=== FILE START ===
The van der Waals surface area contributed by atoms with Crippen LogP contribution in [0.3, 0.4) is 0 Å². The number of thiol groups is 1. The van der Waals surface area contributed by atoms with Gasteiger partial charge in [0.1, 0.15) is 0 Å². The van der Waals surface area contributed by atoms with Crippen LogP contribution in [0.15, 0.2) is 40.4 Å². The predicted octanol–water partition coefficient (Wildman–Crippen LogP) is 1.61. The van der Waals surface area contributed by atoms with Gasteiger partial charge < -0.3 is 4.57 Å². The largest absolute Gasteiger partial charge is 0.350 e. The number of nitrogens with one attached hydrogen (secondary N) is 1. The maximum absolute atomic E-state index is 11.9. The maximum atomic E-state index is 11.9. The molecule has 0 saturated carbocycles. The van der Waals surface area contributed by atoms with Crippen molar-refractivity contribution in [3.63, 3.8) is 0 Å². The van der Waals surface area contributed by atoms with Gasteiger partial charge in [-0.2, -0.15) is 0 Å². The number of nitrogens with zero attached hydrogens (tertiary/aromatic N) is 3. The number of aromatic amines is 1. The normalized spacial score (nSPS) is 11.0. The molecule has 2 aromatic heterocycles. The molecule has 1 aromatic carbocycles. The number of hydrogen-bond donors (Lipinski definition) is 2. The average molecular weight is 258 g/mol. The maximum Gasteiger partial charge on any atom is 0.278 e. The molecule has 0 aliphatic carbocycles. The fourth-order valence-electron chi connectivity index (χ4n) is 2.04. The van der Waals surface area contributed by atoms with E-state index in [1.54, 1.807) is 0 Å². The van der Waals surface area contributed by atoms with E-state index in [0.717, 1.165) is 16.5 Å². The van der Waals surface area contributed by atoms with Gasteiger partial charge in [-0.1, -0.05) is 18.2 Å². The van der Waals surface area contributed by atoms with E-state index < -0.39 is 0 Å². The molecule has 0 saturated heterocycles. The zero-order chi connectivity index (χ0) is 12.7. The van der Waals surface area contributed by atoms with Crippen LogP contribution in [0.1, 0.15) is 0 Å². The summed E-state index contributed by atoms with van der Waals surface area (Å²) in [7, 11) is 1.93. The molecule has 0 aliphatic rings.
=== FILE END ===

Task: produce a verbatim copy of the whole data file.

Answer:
The van der Waals surface area contributed by atoms with Crippen LogP contribution in [0.3, 0.4) is 0 Å². The number of thiol groups is 1. The van der Waals surface area contributed by atoms with Gasteiger partial charge in [0.1, 0.15) is 0 Å². The van der Waals surface area contributed by atoms with Crippen LogP contribution in [0.15, 0.2) is 40.4 Å². The predicted octanol–water partition coefficient (Wildman–Crippen LogP) is 1.61. The van der Waals surface area contributed by atoms with Gasteiger partial charge < -0.3 is 4.57 Å². The largest absolute Gasteiger partial charge is 0.350 e. The number of nitrogens with one attached hydrogen (secondary N) is 1. The maximum absolute atomic E-state index is 11.9. The maximum atomic E-state index is 11.9. The molecule has 0 saturated carbocycles. The van der Waals surface area contributed by atoms with Crippen molar-refractivity contribution in [3.63, 3.8) is 0 Å². The van der Waals surface area contributed by atoms with Gasteiger partial charge in [-0.2, -0.15) is 0 Å². The number of nitrogens with zero attached hydrogens (tertiary/aromatic N) is 3. The number of aromatic amines is 1. The normalized spacial score (nSPS) is 11.0. The molecule has 2 aromatic heterocycles. The molecule has 1 aromatic carbocycles. The number of hydrogen-bond donors (Lipinski definition) is 2. The average molecular weight is 258 g/mol. The maximum Gasteiger partial charge on any atom is 0.278 e. The molecule has 0 aliphatic carbocycles. The fourth-order valence-electron chi connectivity index (χ4n) is 2.04. The van der Waals surface area contributed by atoms with E-state index in [1.54, 1.807) is 0 Å². The van der Waals surface area contributed by atoms with E-state index in [0.717, 1.165) is 16.5 Å². The van der Waals surface area contributed by atoms with Gasteiger partial charge in [-0.1, -0.05) is 18.2 Å². The van der Waals surface area contributed by atoms with E-state index < -0.39 is 0 Å². The molecule has 0 saturated heterocycles. The zero-order chi connectivity index (χ0) is 12.7. The van der Waals surface area contributed by atoms with Crippen LogP contribution in [0.1, 0.15) is 0 Å². The summed E-state index contributed by atoms with van der Waals surface area (Å²) in [7, 11) is 1.93. The molecule has 0 aliphatic rings.